Sitting….an actual predictor for disability?

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Disability….a loss of freedom and independence.  Simple tasks becoming difficult if not impossible.  Disability is really a loss of the ability to perform day to day activities many of us just take for granted: bathing, eating, dressing, getting in and out of bed or just being able to walk across a room.  There’s been study after study showing that greater physical activity significantly reduces the chance of disability.  This reduction in the likelihood of lost function wonderfully happens both in time frames close to the exercise (the months and years it’s done) as well as many years later. It’s wonderful news….less pain, more mobility, greater function and more freedom!  Who among us doesn’t want that?

Well, a recently published research paper out of Northwestern University and published in The Journal of Physical Activity and Health has demonstrated for the first time that even in the presence of moderate or even vigorous regular exercise….more sitting is an actual predictor of disability after the age of 60.  As a matter of fact, the posture of sitting for any length of time was nearly as great a predictor for disability as a reduction in even moderate exercise.  This finding has been demonstrated in animal research in the past but this is the first time that objective measurements have shown this to occur in people.

To simplify the findings, imagine two 65 year old women who have sedentary time each day.  One is sedentary for 12 hours and the other for 13 hours….well the lady who is sedentary one more hour is actually twice as likely to be disabled as the other!  Amazing! So older adults really need to decrease the amount of time sitting and that includes time in front of the computer, watching TV and every other seated activity….and that is regardless  of any engagement in moderate or vigorous activity.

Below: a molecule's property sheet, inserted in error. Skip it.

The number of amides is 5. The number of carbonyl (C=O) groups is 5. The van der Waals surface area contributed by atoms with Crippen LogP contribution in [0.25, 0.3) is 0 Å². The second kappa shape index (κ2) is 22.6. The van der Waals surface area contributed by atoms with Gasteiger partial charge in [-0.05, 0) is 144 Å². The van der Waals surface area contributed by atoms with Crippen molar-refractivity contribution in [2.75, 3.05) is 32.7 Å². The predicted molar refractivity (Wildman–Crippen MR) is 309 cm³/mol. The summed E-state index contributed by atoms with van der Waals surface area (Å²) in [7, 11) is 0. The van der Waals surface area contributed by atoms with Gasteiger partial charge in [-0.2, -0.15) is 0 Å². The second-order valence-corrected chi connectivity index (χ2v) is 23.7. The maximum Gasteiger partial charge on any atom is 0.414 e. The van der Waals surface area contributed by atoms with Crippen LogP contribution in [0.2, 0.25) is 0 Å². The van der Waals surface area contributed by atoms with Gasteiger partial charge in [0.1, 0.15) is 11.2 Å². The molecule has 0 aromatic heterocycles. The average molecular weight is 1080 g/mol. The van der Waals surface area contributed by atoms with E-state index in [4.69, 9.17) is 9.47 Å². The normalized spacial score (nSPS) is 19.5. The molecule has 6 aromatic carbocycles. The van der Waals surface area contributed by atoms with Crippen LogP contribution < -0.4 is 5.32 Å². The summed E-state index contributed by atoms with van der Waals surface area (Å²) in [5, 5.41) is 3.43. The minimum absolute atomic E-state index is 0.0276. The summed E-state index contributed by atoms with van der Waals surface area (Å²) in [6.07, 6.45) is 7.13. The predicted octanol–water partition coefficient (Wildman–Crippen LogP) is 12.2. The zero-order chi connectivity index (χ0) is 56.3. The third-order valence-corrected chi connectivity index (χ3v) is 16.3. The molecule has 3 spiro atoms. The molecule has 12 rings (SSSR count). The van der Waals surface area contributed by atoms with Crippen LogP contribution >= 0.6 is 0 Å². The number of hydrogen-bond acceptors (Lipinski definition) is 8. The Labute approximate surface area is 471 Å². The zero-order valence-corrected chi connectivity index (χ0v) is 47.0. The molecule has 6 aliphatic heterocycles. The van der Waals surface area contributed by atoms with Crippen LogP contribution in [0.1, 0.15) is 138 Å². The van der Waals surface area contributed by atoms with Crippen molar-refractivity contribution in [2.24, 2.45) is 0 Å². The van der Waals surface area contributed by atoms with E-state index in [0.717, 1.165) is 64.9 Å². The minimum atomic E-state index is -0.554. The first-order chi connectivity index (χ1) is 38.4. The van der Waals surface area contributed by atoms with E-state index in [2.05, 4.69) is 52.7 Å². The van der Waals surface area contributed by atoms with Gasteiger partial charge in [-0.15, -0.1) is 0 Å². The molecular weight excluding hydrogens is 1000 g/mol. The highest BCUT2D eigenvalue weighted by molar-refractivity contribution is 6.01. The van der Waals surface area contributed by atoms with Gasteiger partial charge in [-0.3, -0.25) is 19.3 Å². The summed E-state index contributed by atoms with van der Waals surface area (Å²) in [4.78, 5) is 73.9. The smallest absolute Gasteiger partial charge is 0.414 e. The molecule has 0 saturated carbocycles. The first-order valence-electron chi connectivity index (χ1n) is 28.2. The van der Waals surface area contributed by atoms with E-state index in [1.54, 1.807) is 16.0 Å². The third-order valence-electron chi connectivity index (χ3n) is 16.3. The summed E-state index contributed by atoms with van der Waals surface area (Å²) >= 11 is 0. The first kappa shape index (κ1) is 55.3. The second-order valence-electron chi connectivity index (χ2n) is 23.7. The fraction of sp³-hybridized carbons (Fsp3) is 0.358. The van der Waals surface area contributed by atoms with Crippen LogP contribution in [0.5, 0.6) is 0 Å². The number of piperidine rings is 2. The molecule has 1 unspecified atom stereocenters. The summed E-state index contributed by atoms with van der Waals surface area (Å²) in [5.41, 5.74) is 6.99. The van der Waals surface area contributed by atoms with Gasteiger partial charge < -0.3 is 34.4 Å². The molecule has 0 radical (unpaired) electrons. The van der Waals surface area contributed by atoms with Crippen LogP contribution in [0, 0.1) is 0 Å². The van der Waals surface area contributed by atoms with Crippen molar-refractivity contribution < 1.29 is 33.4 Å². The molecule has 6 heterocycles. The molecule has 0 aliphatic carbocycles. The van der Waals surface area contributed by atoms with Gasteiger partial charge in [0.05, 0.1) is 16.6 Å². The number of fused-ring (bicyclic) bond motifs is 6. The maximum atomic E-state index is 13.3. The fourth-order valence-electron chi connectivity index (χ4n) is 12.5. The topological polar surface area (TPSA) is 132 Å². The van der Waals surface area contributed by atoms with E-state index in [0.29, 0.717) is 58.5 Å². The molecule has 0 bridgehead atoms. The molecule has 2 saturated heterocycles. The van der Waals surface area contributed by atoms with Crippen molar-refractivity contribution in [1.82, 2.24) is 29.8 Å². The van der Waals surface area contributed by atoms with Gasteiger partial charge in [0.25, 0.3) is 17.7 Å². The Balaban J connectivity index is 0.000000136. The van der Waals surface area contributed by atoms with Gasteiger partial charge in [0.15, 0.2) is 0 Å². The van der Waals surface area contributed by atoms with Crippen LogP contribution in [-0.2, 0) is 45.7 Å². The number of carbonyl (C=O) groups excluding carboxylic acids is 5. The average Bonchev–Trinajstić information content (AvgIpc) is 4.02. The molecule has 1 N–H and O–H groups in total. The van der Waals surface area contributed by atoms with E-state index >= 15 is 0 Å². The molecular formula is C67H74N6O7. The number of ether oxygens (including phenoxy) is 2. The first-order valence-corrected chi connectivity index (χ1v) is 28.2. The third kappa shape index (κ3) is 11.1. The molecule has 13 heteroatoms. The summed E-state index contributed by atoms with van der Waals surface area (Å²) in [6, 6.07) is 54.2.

In order to cut down on sitting time, a few simple ideas may get other ideas flowing:

  1. Stand up when you talk on the phone or during a work meeting.
  2. When you go to grocery store or mall, park in a space farthest away.
  3. When you get up to have glass of water, walk around the house or office.
  4. Walk for short errands instead of taking the car.
  5. Take the stairs instead of the elevator, if you are able.

The take away from this study is simply this….stay active AND sit less!  To view the article in its entirety, follow this link and then step away from your computer!!

http://journals.humankinetics.com/jpah-in-press/jpah-in-press/sedentary-time-in-us-older-adults-associated-with-disability-in-activities-of-daily-living-independent-of-physical-activity

 

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